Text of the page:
Since arriving in Portugal on Tuesday to commemorate the 10th anniversary of the beatification of two of the peasant children, Benedict has sought to broaden the significance of the message of Fátima to help the church overcome its difficulties in the sexual-abuse scandal.]

 London ~ May 14, 2010

Gay marriage and abortion are 'insidious challenge to society' says Pope

Richard Owen, Fatima and Ruth Gledhill
The Pope stopped on his way through the crowds before celebrating mass at the Fatima sanctuary (Vincenzo Pinto/AFP/Getty Images)

Pope Benedict XVI yesterday condemned gay marriage and abortion as “among the most insidious and dangerous challenges” to society.

Speaking on a visit to Portugal, which is preparing to legalise same-sex partnerships, the Pontiff also criticised Catholics who are ashamed of their faith and too willing to “lend a hand to secularism.”

The gay marriage legislation was recently passed by the Portuguese parliament and is due to be signed into law next week by President Anibal Cavaco Silva, a conservative Catholic. Ninety per cent of Portuguese define themselves as Catholic but Portuguese society is increasingly secular, with well under a third saying they attend mass regularly.

The Pope was speaking after a packed open air mass at the Marian shrine at Fatima, the Portuguese Lourdes, 120 kilometres north of Lisbon. The mass was attended by half a million people.

Meeting Catholic charity workers at the shrine, the Pope called for “defence of life” and “indissoluble marriage between a man and a woman” in response to what he described as the dangerous threats of gay marriage and abortion. He offered his thanks to those who helped people “wounded by the drama of abortion”.

His words will be studied in Britain where Catholics prepare for their own visit by the Pope in September. In the pre-election television debates, David Cameron said he disagreed with the Pope’s teaching on homosexuality. The Liberal Democrat leader Nick Clegg indicated he agreed with Mr Cameron.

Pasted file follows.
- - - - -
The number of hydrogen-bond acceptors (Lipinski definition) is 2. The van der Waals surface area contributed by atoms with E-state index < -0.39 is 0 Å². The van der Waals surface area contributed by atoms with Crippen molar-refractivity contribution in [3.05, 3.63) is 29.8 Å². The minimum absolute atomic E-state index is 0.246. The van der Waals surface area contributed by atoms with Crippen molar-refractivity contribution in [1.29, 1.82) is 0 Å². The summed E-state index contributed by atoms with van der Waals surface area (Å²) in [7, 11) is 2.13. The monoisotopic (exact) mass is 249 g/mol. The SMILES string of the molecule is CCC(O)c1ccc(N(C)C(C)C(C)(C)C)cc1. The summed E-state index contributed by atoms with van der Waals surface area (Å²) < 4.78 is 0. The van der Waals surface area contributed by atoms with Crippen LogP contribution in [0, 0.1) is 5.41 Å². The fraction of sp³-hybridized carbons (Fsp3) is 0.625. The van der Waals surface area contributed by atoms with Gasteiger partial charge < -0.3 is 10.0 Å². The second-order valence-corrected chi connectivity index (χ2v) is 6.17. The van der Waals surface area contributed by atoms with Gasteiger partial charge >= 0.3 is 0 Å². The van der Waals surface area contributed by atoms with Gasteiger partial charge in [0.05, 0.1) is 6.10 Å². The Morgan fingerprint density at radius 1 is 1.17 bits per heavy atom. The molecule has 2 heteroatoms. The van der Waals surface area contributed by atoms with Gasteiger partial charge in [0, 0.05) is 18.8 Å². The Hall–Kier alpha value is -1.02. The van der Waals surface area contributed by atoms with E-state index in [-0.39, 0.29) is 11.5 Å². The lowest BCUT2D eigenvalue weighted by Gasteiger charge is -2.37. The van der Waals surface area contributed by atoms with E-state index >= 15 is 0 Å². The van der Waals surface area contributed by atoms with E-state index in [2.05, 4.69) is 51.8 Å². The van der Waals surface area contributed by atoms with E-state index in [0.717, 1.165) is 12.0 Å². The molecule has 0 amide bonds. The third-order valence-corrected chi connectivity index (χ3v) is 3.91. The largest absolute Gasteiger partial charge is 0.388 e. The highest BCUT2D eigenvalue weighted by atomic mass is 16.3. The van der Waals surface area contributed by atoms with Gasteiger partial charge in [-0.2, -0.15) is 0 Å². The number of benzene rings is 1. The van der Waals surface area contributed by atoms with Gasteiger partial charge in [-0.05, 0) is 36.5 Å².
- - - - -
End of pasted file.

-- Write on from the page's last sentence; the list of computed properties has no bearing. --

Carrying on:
The Pope’s condemnation of gay marriage was itself condemned by secularists and gay rights campaigners. Terry Sanderson, president of the National Secular Society, accused Benedict of trying to interfere with the country’s democratic will. “If the President of Portugal approves the law on gay marriage – and there is every indication that she will – it will represent a slap in the face for the Pope’s authority.”

Tony Green, spokesman for the Lesbian and Gay Christian Movement, which will be debating gay marriage and civil partnership at its annual conference in London tomorrow, said: "It is one thing to oppose gay marriage from religious convictions and another to make such a claim about it when you look at issues such as teenage pregnancy, sexual disease, drug abuse, world poverty and war. This is an appalling, unfounded and unjust claim. I do not really see on what basis he can say gay marriage is among the most dangerous challenges to society. It ignores real social evils the Church and others should be addressing with far greater urgency."

Peter Tatchell, of the gay rights group Outrage, added: "The Pope is fast losing all his sense of moral priorities. Compared to war, poverty and racism, gay marriage is a minor issue. It is not worthy of the Pope's moral outrage. In a world filled with hate and violence, he should be encouraging love and commitment, not denouncing it."

The mass at the shrine at Fatima marked the anniversary of the day in 1917 when three shepherd children reported seeing visions of the Virgin Mary as the sun “spun” in the sky.

They claimed the Madonna confided to them three secrets foretelling the Second World War, the conversion of Russia to Christianity and the attempt on the life of John Paul II in 1981.

John Paul believed the Virgin Mary helped save him from the attempted assassination, which took place on the Feast of Our Lady of Fatima.

In his homily at the shrine, Pope Benedict, dressed in white and gold vestments and sounding hoarse, said “We delude ourselves if we think that the prophetic mission of Fatima has come to an end”.